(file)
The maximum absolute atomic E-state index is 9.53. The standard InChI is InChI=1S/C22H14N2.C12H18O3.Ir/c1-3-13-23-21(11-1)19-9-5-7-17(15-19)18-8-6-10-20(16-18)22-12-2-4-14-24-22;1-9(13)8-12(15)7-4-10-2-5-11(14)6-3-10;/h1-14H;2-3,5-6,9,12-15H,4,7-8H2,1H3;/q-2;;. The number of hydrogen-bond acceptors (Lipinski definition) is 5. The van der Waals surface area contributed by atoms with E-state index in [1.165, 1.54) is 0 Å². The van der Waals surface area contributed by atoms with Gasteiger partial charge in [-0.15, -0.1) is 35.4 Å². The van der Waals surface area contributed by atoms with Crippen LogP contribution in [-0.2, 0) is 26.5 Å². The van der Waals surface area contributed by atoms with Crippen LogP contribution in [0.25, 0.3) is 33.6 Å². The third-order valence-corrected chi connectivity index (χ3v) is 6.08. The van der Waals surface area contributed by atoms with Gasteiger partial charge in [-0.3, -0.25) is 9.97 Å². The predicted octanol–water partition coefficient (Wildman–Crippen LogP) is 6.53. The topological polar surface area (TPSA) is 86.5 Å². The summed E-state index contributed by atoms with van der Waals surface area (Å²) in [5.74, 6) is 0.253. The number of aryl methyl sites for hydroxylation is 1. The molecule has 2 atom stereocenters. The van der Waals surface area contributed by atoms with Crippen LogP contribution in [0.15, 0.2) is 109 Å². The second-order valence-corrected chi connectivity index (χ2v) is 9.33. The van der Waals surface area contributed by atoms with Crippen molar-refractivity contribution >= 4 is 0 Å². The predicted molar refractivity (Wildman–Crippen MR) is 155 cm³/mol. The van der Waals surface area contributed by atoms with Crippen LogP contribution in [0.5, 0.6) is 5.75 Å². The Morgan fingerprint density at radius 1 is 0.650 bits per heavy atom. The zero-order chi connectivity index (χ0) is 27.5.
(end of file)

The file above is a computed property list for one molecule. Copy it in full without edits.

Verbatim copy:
The maximum absolute atomic E-state index is 9.53. The standard InChI is InChI=1S/C22H14N2.C12H18O3.Ir/c1-3-13-23-21(11-1)19-9-5-7-17(15-19)18-8-6-10-20(16-18)22-12-2-4-14-24-22;1-9(13)8-12(15)7-4-10-2-5-11(14)6-3-10;/h1-14H;2-3,5-6,9,12-15H,4,7-8H2,1H3;/q-2;;. The number of hydrogen-bond acceptors (Lipinski definition) is 5. The van der Waals surface area contributed by atoms with E-state index in [1.165, 1.54) is 0 Å². The van der Waals surface area contributed by atoms with Gasteiger partial charge in [-0.15, -0.1) is 35.4 Å². The van der Waals surface area contributed by atoms with Crippen LogP contribution in [-0.2, 0) is 26.5 Å². The van der Waals surface area contributed by atoms with Crippen LogP contribution in [0.25, 0.3) is 33.6 Å². The third-order valence-corrected chi connectivity index (χ3v) is 6.08. The van der Waals surface area contributed by atoms with Gasteiger partial charge in [-0.3, -0.25) is 9.97 Å². The predicted octanol–water partition coefficient (Wildman–Crippen LogP) is 6.53. The topological polar surface area (TPSA) is 86.5 Å². The summed E-state index contributed by atoms with van der Waals surface area (Å²) in [5.74, 6) is 0.253. The number of aryl methyl sites for hydroxylation is 1. The molecule has 2 atom stereocenters. The van der Waals surface area contributed by atoms with Crippen LogP contribution in [0.15, 0.2) is 109 Å². The second-order valence-corrected chi connectivity index (χ2v) is 9.33. The van der Waals surface area contributed by atoms with Crippen molar-refractivity contribution >= 4 is 0 Å². The predicted molar refractivity (Wildman–Crippen MR) is 155 cm³/mol. The van der Waals surface area contributed by atoms with Crippen LogP contribution in [0.5, 0.6) is 5.75 Å². The Morgan fingerprint density at radius 1 is 0.650 bits per heavy atom. The zero-order chi connectivity index (χ0) is 27.5.